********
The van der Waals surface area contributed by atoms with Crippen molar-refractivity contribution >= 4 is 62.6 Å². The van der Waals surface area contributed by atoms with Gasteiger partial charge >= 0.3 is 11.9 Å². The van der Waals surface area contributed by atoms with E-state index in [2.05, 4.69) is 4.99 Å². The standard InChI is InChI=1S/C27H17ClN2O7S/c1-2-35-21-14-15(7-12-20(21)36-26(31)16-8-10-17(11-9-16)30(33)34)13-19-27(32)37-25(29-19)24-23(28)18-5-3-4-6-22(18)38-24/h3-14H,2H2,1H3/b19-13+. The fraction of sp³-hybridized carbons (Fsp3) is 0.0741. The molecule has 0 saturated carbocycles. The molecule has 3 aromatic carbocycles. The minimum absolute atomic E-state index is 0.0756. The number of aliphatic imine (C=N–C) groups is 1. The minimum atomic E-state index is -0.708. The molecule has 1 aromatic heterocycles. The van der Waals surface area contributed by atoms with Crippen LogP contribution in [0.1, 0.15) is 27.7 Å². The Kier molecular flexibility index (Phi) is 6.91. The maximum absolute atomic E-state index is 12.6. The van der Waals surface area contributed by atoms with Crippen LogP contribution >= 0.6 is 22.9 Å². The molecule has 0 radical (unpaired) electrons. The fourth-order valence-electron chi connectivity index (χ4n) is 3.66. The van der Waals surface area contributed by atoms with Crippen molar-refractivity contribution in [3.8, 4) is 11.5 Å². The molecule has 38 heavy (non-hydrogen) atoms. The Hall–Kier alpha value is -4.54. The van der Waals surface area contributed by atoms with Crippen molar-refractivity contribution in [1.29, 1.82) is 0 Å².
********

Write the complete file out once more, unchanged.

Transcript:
The van der Waals surface area contributed by atoms with Crippen molar-refractivity contribution >= 4 is 62.6 Å². The van der Waals surface area contributed by atoms with Gasteiger partial charge >= 0.3 is 11.9 Å². The van der Waals surface area contributed by atoms with E-state index in [2.05, 4.69) is 4.99 Å². The standard InChI is InChI=1S/C27H17ClN2O7S/c1-2-35-21-14-15(7-12-20(21)36-26(31)16-8-10-17(11-9-16)30(33)34)13-19-27(32)37-25(29-19)24-23(28)18-5-3-4-6-22(18)38-24/h3-14H,2H2,1H3/b19-13+. The fraction of sp³-hybridized carbons (Fsp3) is 0.0741. The molecule has 0 saturated carbocycles. The molecule has 3 aromatic carbocycles. The minimum absolute atomic E-state index is 0.0756. The number of aliphatic imine (C=N–C) groups is 1. The minimum atomic E-state index is -0.708. The molecule has 1 aromatic heterocycles. The van der Waals surface area contributed by atoms with Crippen LogP contribution in [0.1, 0.15) is 27.7 Å². The Kier molecular flexibility index (Phi) is 6.91. The maximum absolute atomic E-state index is 12.6. The van der Waals surface area contributed by atoms with Crippen LogP contribution >= 0.6 is 22.9 Å². The molecule has 0 radical (unpaired) electrons. The fourth-order valence-electron chi connectivity index (χ4n) is 3.66. The van der Waals surface area contributed by atoms with Crippen molar-refractivity contribution in [3.8, 4) is 11.5 Å². The molecule has 38 heavy (non-hydrogen) atoms. The Hall–Kier alpha value is -4.54. The van der Waals surface area contributed by atoms with Crippen molar-refractivity contribution in [1.29, 1.82) is 0 Å².